Challenging ecological doublethink

Ingolfur Bluhdorn’s ideas about the politics of unsustainability seem to paint an accurate picture of the state of mind of the developed world. We recognise the need for change but absolutely refuse to change. An ecological doublethink pervades our politics.

In attempting to make sense of the current condition of the world “in the areas of ecological politics, green politics, political economy, and social change,” it seems to me that challenging the ecological doublethink is what well sharp has been all about for these past two years.

Bluhdorn also suggests a way out of the doublethink. He says we need to recover a focus on key concepts such as:

  • emancipation,
  • integrity,
  • identity,
  • self-realisation,
  • prosperity, and
  • democracy.

Furthermore, he writes, for us to make any real progress towards sustainability, it is “imperative” that these concepts be “repoliticised and their content and limitations redefined.”

As Barry’s recently completed index of well sharp posts shows, a considerable portion of the work of academics and many others that we have drawn together and tried to document here adds up to a widespread and ongoing attempt to rethink, redefine and repoliticise the concepts in Bluhdorn’s list.

So I am really encouraged by all the effort and analysis going into these challenging problems. Yet the uplift I feel is tempered by seeing how little impact this work has had: there’s a lot of intellectual activity but not yet a movement consciously drawing on all that energy. As the Copenhagen climate conference showed, our ‘leaders’ are fearful and indecisive, clinging on to the shreds of short-term legitimacy provided by economic growth while simultaneously undermining their long-term prospects by doing nothing about the ecological crisis we face.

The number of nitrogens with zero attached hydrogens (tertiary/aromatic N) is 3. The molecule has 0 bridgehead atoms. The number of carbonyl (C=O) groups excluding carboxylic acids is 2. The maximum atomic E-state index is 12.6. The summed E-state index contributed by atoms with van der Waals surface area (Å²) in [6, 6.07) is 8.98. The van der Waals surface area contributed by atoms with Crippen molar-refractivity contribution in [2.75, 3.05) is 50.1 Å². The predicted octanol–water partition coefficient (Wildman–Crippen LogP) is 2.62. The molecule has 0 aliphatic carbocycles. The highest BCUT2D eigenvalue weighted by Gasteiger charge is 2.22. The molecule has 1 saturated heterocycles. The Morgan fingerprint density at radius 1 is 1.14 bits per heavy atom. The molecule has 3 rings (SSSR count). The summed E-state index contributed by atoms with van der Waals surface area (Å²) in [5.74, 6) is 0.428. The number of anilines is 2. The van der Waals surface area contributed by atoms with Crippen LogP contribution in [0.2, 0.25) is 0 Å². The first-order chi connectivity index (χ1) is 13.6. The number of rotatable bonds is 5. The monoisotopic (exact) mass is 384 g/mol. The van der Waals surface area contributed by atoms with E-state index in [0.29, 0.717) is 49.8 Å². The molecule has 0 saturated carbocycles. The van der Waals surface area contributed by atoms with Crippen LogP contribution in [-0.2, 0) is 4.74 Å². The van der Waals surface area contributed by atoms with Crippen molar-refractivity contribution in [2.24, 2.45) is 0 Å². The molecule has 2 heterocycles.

Green parties too seem indecisive, having arrived at a cross-roads in their evolution with a lack of certainty about their role and a lack of clarity about their philosophy. For example, I still frequently read and hear well-meaning greens (and others with more doubtful motives) bemoaning the social justice content in green politics and demanding that the focus is placed exclusively on ‘environmental’ issues.

Nothing could be more wrong. As Bluhdorn’s insightful analysis shows, if we try to address ‘environmental’ issues alone we will surely fail; the institutional and social barriers to change are just too great.

But if, by looking through the lens of ecologism, we rethink democracy, emancipation, integrity, identity, prosperity, and self-realisation – and act on that analysis – we cannot help but address ‘social’ and ‘environmental’ issues at one and the same time. That is pretty much the essence of what we have been saying on well sharp for the past two years.

And so, I guess, in 2010 well sharp will keep on saying it some more.

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